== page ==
The US in conjunction with the Ugandan government are to train over 100 agricultural officers countrywide in value chain analysis as a valuable tool for increasing agricultural productivity.
The training is to be conducted by United States Agency for International Development (USAID), in partnership with the Ministry of Agriculture, Animal Industry, and Fisheries (MAAIF).
On August 14, USAID and MAAIF launched the first of four training workshops, which are delivered through USAID’s Feed the Future Commodity Marketing and Production Activity.
The workshops are taking place in Jinja (August 14-15), Masaka (August 17-18), Mbarara (August 21-22), and Gulu (August 24-25), a statement from the US embassy in Kampala said.
“The training workshops represent part of an ongoing USAID-MAAIF partnership to integrate the tested and proven market-led “village agent model” into the Government of Uganda’s agricultural extension system,” said the statement.
To do this, the workshops introduce agricultural officers to the village agent model, which aims to improve and complement Uganda’s agricultural extension service delivery system.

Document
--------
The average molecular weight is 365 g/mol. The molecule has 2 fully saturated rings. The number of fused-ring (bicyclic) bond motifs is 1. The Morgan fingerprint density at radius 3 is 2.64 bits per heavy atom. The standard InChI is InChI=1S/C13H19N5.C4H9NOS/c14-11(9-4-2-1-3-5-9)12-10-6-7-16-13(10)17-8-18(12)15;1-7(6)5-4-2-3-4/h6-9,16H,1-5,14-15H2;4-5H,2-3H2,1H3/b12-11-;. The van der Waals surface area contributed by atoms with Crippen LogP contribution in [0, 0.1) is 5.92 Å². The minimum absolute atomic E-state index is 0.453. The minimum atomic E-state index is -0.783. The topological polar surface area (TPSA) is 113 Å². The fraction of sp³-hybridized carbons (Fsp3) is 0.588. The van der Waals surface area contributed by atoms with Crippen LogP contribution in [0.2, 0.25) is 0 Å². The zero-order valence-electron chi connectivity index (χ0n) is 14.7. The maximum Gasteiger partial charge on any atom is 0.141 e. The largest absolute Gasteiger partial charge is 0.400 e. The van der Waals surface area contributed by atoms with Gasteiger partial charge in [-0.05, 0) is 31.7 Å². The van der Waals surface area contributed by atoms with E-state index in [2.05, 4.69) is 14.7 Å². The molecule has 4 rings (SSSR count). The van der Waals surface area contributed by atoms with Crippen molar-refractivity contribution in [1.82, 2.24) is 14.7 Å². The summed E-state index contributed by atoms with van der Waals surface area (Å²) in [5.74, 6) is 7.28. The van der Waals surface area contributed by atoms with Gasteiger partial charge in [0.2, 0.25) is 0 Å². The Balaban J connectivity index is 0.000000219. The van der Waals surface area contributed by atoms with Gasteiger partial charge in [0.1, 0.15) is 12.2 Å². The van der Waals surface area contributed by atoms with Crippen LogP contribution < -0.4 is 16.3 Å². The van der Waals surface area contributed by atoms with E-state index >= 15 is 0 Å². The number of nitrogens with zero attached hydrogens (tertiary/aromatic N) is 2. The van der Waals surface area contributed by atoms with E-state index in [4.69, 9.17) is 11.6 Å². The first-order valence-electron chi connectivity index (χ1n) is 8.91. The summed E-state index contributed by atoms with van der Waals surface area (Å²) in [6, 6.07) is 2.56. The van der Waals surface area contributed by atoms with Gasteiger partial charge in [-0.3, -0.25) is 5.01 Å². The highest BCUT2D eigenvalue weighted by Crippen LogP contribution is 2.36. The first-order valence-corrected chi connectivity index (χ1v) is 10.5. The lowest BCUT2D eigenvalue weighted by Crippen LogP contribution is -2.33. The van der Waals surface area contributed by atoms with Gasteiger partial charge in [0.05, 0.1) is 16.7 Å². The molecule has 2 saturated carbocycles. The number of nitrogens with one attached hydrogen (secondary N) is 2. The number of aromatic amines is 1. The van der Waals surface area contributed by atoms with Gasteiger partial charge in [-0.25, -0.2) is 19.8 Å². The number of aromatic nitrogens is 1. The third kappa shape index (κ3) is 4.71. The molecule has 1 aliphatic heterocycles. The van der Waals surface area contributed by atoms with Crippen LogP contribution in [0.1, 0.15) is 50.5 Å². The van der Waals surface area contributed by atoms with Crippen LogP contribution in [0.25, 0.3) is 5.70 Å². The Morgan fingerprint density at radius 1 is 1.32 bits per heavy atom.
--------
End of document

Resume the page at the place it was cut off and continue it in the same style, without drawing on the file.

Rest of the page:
USAID anticipates that the knowledge that MAAIF agricultural officers receive will empower them to promote the “village agent model” to additional farmers and traders.
More importantly, the training should help to ensure that smallholder farmers increase production and income from the range of services offered through the model.
USAID Mission Director Mark Meassick said, “Transforming Uganda's agriculture requires that Ugandans be in the driving seat to scale up proven models such as the village agent model, which has proven to be cost effective and efficient in delivering production and marketing services to farmers.”
Implemented through USAID, Feed the Future is the US Government’s global hunger and food security initiative that aims to spur economic growth; increase incomes; and reduce hunger, poverty, and under nutrition.
Feed the Future also features the cross-cutting priorities of gender equality, expanded opportunities for women and girls, and environmentally-sustainable and climate resilient agricultural development.